But the four trapezium stars are very distinctive beneath the Cross and easily found. If you have binoculars, look at the bottom star on the eastern side. Just above it on a dark night, you should see the fuzzy patch of a globular cluster called NGC 4833. This vast island of old stars is 18,000 light years away.
    Why am I so fond of Musca? Well, it seems Musca wasn’t its original name. Because its name was being confused with another constellation, Apus (the Bird of Paradise), astronomers changed it. But for one bright fleeting moment, that group of stars was called… Apis - the Bee.

 

3.  Scorpion’s Clusters

for 16th July 2002   

Now is a great time to view Scorpius, the scorpion.  If you face north or east around 7 to 8pm, directly overhead you’ll see it, with its head nearest the north.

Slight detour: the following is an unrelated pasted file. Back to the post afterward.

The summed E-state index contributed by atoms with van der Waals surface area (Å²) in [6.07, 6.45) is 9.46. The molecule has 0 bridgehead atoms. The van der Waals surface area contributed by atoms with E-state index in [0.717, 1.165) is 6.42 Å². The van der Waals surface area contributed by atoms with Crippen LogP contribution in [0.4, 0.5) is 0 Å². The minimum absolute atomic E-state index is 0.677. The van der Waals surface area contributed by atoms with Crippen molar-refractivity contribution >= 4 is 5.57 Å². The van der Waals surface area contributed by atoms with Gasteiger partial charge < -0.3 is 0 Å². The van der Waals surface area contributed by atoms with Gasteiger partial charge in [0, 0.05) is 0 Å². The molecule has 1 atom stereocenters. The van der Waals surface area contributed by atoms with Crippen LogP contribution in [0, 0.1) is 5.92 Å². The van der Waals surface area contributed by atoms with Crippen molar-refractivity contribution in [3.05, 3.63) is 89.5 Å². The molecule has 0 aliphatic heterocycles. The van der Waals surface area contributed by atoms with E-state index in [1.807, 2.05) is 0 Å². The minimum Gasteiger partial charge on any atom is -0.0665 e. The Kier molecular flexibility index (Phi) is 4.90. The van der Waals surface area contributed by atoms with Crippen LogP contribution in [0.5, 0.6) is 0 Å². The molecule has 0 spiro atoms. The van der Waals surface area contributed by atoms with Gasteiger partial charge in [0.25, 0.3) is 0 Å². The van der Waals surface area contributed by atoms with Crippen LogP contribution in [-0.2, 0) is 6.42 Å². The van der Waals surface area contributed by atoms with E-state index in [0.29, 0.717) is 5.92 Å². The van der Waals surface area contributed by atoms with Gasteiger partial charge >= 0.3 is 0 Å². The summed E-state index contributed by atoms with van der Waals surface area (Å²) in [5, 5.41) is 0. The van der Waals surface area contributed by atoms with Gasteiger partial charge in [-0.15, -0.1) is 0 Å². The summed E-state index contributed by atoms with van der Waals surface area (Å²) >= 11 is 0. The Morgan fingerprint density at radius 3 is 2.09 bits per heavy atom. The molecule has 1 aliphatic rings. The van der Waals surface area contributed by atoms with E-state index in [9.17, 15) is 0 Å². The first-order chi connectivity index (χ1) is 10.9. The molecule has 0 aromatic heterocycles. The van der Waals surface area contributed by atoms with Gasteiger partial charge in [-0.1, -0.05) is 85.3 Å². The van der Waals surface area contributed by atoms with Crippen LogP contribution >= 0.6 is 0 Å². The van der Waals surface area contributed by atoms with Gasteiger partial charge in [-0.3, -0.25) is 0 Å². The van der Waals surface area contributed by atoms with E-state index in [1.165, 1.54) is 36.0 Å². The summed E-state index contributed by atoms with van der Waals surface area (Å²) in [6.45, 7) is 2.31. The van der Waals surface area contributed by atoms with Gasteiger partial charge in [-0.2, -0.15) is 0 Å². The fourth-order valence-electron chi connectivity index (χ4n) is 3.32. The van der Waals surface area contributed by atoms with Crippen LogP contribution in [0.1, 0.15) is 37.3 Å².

Scorpius is a delight to stare at. It is so big, just hanging there, with its four star head, long curved spine and its ‘barbed’ tail imbedded in the rich star fields of the Milky Way to the south.
    At the scorpion’s ‘heart’ is a bright red supergiant star, Antares, which means ‘rival of Mars’ because it looks like the Red Planet.
    At the dangerous end of Scorpius, just to the north of the wicked barb, are two attractive clusters, visible to the naked eye as fuzzy patches and ideal viewing in binoculars as distinctively shaped groups of stars. The ancients called them ‘the cloudy ones which follow the sting.’ We call them Open Clusters M6 and M7, each with about 80 young stars (about 100 million years old), travelling through space together like a school of small fish. If you look long enough through binoculars, you can see patterns in the stars.